• The market found a small bounce off the news from Libya regarding a force majeure on exports from the largest oil field (El Sharara) due to an attack by a militia group. These events will likely be short term and will not impact WTI prices as the market discerns the macro market data input.
  • WTI seems to have found buyers at the recent lows just under $50/Bbl. The high end of the recent range has been limited to $54.55/Bbl. Expect any rally between the two to be met with selling. The potential high side of the range is $57.44/Bbl, which is unlikely without some additional positive news. The lows from October 2017 ($49.18/Bbl) will find buying during the remainder of the year while the market digests the current fundamentals.
  • Drillinginfo continues to believe the long-term range for prices will occur between $60/Bbl and $65/Bbl after the market fully digests the global supply-and-demand profile. Getting to that fundamental understanding will take an extended period of time, during which the near-term range between $51/Bbl and $61/Bbl will hold the trade.


  • Dry production decreased last week 1.02 Bcf/d with declines in the Northeast and the Gulf. The Canadian imports offset some of the declines, increasing 0.42 Bcf/d.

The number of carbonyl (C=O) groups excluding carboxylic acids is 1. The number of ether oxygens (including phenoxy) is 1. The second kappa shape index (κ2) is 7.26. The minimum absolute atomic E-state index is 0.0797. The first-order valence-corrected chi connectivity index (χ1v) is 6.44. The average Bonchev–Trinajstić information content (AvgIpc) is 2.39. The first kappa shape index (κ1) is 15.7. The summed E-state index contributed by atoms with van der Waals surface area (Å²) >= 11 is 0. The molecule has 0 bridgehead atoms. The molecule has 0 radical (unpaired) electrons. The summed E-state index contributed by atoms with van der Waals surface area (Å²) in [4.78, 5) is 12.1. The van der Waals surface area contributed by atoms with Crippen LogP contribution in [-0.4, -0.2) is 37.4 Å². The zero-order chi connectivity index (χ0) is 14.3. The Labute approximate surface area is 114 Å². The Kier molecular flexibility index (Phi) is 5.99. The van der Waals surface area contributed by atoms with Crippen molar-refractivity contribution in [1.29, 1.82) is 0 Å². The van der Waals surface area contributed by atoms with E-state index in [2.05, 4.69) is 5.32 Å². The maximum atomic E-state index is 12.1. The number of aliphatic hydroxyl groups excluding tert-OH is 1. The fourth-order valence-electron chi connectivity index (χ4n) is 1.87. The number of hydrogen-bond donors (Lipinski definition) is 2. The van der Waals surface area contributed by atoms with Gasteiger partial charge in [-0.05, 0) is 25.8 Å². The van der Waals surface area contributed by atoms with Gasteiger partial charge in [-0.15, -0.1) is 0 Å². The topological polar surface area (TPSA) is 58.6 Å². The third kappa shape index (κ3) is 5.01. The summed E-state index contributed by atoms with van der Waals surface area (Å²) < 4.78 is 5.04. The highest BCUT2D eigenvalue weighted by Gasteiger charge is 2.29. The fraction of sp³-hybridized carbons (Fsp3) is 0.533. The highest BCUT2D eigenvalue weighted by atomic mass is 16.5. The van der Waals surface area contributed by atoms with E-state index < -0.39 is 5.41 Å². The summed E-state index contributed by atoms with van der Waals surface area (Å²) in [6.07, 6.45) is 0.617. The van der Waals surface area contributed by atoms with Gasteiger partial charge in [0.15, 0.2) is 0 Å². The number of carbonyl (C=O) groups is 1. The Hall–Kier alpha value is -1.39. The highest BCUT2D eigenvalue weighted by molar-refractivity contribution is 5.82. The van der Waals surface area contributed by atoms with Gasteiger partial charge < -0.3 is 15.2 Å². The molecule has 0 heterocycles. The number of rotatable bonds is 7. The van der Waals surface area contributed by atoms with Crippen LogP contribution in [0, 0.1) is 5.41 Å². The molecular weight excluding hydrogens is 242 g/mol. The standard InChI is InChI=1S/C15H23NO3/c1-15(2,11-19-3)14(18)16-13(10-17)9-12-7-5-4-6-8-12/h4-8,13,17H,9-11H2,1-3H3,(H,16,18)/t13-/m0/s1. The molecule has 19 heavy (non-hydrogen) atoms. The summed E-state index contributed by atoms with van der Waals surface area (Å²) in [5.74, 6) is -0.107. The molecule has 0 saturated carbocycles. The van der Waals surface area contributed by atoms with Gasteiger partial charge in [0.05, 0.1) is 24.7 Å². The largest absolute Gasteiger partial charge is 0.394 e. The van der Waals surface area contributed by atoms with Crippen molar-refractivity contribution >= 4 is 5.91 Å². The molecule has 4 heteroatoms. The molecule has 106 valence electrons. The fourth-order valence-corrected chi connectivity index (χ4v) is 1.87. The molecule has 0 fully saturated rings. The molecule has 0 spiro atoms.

• Res/Com demand increased 2.82 Bcf/d while Power and Industrial demand increased 0.43 Bcf/d and 0.32 Bcf/d, respectively. LNG exports were up 0.10 Bcf/d on the week, while Mexican exports decreased 0.04 Bcf/d. Total supply was down 0.60 Bcf/d, and total demand increased 3.69 Bcf/d.
  • The storage report last week showed a withdrawal of 77 Bcf. The release could not maintain the gains made earlier in the trade day as prices declined throughout the day.
  • The CFTC report (dated December 11) showed a bearish adjustment by the trading participants. The managed-money long participants sold 5,077 contracts, while the short positions added 5,051 contracts. The market lost a significant amount of open interest during the short covering rally, as prices ran up to $4.92. The declines in open interest continued in recent weeks, flattening out only in the past couple of weeks. The chart below exemplifies the open interest position during this time and shows the current position remained at lows for the past five months. With the collapse in prices at the end of last week, expect the declines in open interest to be focused on declines in the managed-money long participants, as they were forced to cover length.